Ask Koreans about Japan and you could get an earful about evil colonial rule. You might also hear about Japan's great comic books.
Hatred for Japan's domination of Korea during most of the first half of the 20th century runs deep - but so does an appetite for Japanese culture. From translations of comics to Korean remakes of love stories, it's ubiquitous.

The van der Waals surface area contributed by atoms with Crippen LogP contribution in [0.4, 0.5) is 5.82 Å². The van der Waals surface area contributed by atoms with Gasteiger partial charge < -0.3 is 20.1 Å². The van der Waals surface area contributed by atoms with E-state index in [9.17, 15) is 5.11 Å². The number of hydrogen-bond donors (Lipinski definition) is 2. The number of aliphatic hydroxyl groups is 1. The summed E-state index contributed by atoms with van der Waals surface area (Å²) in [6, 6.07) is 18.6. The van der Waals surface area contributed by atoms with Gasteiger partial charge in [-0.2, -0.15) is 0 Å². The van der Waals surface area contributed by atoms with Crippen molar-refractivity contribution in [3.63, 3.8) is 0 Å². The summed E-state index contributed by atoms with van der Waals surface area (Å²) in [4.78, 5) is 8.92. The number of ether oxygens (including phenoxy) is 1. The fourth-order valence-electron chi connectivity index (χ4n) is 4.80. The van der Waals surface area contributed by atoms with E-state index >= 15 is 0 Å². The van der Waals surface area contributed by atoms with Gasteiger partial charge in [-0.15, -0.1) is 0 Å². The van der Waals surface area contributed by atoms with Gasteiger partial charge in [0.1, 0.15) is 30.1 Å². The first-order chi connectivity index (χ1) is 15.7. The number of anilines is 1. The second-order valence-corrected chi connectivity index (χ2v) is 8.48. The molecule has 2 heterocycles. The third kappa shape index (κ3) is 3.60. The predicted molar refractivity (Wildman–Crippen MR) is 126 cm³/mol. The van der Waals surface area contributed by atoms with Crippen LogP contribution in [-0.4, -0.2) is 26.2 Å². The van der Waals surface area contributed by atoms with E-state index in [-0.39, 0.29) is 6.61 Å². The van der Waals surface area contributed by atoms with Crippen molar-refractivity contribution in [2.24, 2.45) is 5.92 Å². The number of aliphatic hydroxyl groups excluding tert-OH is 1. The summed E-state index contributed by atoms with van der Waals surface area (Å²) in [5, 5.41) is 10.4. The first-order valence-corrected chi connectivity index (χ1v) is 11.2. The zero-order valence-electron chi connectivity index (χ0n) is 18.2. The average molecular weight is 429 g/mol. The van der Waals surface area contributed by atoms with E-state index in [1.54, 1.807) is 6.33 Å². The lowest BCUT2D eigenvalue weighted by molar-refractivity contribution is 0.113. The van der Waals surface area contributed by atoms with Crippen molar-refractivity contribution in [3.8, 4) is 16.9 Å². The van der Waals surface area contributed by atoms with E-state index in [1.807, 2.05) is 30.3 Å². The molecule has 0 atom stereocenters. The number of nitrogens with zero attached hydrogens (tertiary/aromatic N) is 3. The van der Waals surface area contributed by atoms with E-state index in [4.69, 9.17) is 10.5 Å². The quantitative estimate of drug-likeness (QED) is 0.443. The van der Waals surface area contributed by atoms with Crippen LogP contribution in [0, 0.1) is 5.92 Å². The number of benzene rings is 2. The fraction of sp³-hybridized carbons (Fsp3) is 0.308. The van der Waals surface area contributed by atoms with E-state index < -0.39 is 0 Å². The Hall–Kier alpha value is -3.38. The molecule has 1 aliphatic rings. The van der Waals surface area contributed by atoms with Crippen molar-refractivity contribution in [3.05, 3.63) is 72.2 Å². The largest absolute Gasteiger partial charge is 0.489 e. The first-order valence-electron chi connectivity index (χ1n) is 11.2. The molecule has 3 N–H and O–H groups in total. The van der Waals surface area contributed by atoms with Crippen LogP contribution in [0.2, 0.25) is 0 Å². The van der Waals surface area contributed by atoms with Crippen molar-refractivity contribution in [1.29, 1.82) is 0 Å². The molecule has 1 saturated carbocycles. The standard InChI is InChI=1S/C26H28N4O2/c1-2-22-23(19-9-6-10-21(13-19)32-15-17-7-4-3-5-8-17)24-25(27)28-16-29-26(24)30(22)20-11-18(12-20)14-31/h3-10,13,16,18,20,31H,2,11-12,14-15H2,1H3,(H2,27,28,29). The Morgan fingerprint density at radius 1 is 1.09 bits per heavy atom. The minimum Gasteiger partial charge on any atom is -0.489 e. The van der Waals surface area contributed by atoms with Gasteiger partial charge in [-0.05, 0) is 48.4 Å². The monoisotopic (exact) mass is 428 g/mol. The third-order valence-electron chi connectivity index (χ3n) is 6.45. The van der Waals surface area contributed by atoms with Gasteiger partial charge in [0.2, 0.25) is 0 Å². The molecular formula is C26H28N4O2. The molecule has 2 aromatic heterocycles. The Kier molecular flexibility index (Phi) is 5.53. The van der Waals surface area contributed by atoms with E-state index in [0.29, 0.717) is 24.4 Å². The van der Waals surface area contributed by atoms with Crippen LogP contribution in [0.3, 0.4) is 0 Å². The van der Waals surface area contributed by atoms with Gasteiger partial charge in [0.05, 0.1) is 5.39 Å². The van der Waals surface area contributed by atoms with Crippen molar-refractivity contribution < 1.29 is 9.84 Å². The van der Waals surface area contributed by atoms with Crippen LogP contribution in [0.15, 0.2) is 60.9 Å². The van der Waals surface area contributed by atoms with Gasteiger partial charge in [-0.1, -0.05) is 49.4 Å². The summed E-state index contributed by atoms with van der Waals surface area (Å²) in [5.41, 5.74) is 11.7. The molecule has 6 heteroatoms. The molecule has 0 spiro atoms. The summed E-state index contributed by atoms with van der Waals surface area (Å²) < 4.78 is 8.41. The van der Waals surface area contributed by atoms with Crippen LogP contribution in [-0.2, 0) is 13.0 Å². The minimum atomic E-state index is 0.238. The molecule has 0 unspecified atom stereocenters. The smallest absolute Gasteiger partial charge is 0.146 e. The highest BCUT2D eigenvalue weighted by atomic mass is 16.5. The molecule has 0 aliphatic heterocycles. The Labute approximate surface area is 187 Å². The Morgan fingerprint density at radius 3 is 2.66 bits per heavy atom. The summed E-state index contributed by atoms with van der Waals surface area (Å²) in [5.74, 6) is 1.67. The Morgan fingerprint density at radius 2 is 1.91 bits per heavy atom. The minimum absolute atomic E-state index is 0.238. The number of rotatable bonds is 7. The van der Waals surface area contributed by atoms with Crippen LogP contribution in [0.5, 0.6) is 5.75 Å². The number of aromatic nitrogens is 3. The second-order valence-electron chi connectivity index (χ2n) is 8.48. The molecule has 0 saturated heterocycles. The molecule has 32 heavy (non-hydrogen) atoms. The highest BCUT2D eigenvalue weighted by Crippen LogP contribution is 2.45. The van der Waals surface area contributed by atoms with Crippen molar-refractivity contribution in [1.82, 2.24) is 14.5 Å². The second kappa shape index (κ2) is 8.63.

To help bring together these "close yet distant" neighbors, President Kim Dae Jung is lifting a 53-year ban on Japanese culture. Although the two countries are each other's second largest trading partners after the US, lifting the ban is no simple matter. During colonial rule from 1910 to 1945, Koreans were forced to give up Korean names and learn Japanese. Many of that generation would prefer to keep the culture ban. The entertainment industry is wary of the competition - Japan's products are already imitated by South Korea. Parents complain that Japan's pop music, full of sex and violence, will corrupt the young. So far, only award-winning movies and some comics have been allowed since President Kim's Oct. 20 announcement. The government will gradually allow the rest - live performances, music, animation, video games, and TV - by 2002, when South Korea and Japan co-host soccer's World Cup. Japan could eventually claim 7 to 35 percent of various entertainment markets, sapping up to $20 million from the domestic industry, according to the Samsung Economic Research Institute (SERI). But lifting the ban might also stimulate Japanese interest in Korean culture, although it is not banned there. As Japan's potential market is 10 times Korea's, "most Korean companies think it's a kind of opportunity," says Kim Hyu Jong at SERI. The government is standing by with an extra $154 million for the arts and culture promotion fund. Lee Kwang Mo, a movie director, doesn't expect too big an impact. …